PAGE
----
The season had barely reached it’s conclusion before Nico Rosberg shocked the Formula 1 world by announcing his retirement at the young age of 31.
Since then, the big wigs at Mercedes and Williams have been scrambling to reorganise their racing teams, in the wake of a tumultuous end to the season.
Amidst rumours that Felipe Massa may well be calling an end to his recently announced retirement (the 35-year old had called it a day on his 14-year racing career at the end of his 2016 campaign) and rejoining in Williams – Valtteri Bottas has now been tipped as the next driver in Mercedes sights as the hunt to find a team mate for next season’s favourite Lewis Hamilton, continues.
Finnish racer, Bottas, has spent the last 6 years racing with Williams, spending the first two of these as a test driver for the team before graduating to full blown Grand Prix driver. Although he’s not managed to secure a top spot position yet – the 27-year old racer is still considered a decent future prospect and one that would do well, playing a supporting role in Mercedes’ team next season. Although it would appear that key players in this drama are looking to make their moves, Mercedes’ spokespeople have stressed that an announcement many not be released until the end of January.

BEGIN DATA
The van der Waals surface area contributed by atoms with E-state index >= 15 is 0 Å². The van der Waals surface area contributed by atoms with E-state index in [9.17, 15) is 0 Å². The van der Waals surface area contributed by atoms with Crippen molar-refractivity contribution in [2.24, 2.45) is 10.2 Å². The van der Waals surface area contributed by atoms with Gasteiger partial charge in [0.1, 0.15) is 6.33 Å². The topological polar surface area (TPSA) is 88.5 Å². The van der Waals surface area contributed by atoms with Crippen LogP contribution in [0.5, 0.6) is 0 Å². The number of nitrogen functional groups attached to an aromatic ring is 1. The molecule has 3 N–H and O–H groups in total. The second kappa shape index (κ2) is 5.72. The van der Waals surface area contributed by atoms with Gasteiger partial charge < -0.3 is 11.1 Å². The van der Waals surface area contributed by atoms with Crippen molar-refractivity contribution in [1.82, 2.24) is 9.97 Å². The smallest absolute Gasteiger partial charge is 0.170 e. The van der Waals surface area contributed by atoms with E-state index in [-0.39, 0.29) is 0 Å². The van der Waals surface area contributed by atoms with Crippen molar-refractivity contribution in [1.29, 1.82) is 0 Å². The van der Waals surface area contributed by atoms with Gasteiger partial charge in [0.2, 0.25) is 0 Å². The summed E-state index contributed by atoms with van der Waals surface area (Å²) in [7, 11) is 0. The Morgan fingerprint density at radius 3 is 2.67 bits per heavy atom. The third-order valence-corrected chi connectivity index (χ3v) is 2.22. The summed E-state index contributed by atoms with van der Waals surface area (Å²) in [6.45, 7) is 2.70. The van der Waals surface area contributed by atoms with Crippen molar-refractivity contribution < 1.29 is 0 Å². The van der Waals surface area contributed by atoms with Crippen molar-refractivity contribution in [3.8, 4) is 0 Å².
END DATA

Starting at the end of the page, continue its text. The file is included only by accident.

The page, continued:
Previous reports suggested that Bottas had already turned down one offer from Mercedes – so it will remain to be seen who will be driving in their second car along side Lewis Hamilton at the start of next season.
In other Motorsport news; after 38 editions the Dakar Rally has finally been won by a British contestant.
27-year old, Dorset born Motorcross rider Sam Sunderland finished the final stages of the rally over half an hour quicker than his nearest rival, Mathias Walkner. Each year, the destination and route for the legendary Dakar Valley is adapted and changed. This year the race began in Asuncion in Paraguay and ran through the Bolivia before ending in Argentina. Sunderland’s time of 32:06:22 hours was a huge achievement for the British rider, who had tried but failed to complete the Rally two times previously.
Sunderland spoke with much emotion, after taking to the podium. His previous attempts and issues with training had led to him enter into the Rally with low expectations. Sunderland complemented the steadfastness of his team as well as noting that it was part in thanks to his partner’s resilience that he made it to the finish line in the first place.
“When I crossed the line my emotions really took over. I’ve had a lot of weight on my shoulders for the last six days. Now it feels incredible. I have to say thanks to my team, the bike has been great from start to finish.”